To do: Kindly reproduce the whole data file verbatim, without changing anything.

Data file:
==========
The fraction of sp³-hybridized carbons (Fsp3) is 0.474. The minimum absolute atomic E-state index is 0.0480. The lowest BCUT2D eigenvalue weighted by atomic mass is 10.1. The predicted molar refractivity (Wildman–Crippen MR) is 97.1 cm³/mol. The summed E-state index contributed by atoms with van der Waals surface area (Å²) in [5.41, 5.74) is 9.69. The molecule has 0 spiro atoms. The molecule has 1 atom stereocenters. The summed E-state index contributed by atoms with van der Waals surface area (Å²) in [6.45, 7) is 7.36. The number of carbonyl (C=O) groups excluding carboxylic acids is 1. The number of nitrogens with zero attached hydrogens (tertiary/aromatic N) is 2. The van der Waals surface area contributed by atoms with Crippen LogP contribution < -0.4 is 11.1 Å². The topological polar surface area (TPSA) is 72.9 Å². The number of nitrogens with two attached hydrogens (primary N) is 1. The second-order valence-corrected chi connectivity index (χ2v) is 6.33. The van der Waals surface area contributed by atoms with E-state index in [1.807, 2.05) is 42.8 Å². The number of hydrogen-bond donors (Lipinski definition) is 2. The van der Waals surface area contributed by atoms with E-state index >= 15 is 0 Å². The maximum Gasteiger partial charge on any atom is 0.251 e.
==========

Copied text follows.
The fraction of sp³-hybridized carbons (Fsp3) is 0.474. The minimum absolute atomic E-state index is 0.0480. The lowest BCUT2D eigenvalue weighted by atomic mass is 10.1. The predicted molar refractivity (Wildman–Crippen MR) is 97.1 cm³/mol. The summed E-state index contributed by atoms with van der Waals surface area (Å²) in [5.41, 5.74) is 9.69. The molecule has 0 spiro atoms. The molecule has 1 atom stereocenters. The summed E-state index contributed by atoms with van der Waals surface area (Å²) in [6.45, 7) is 7.36. The number of carbonyl (C=O) groups excluding carboxylic acids is 1. The number of nitrogens with zero attached hydrogens (tertiary/aromatic N) is 2. The van der Waals surface area contributed by atoms with Crippen LogP contribution < -0.4 is 11.1 Å². The topological polar surface area (TPSA) is 72.9 Å². The number of nitrogens with two attached hydrogens (primary N) is 1. The second-order valence-corrected chi connectivity index (χ2v) is 6.33. The van der Waals surface area contributed by atoms with E-state index in [1.807, 2.05) is 42.8 Å². The number of hydrogen-bond donors (Lipinski definition) is 2. The van der Waals surface area contributed by atoms with E-state index >= 15 is 0 Å². The maximum Gasteiger partial charge on any atom is 0.251 e.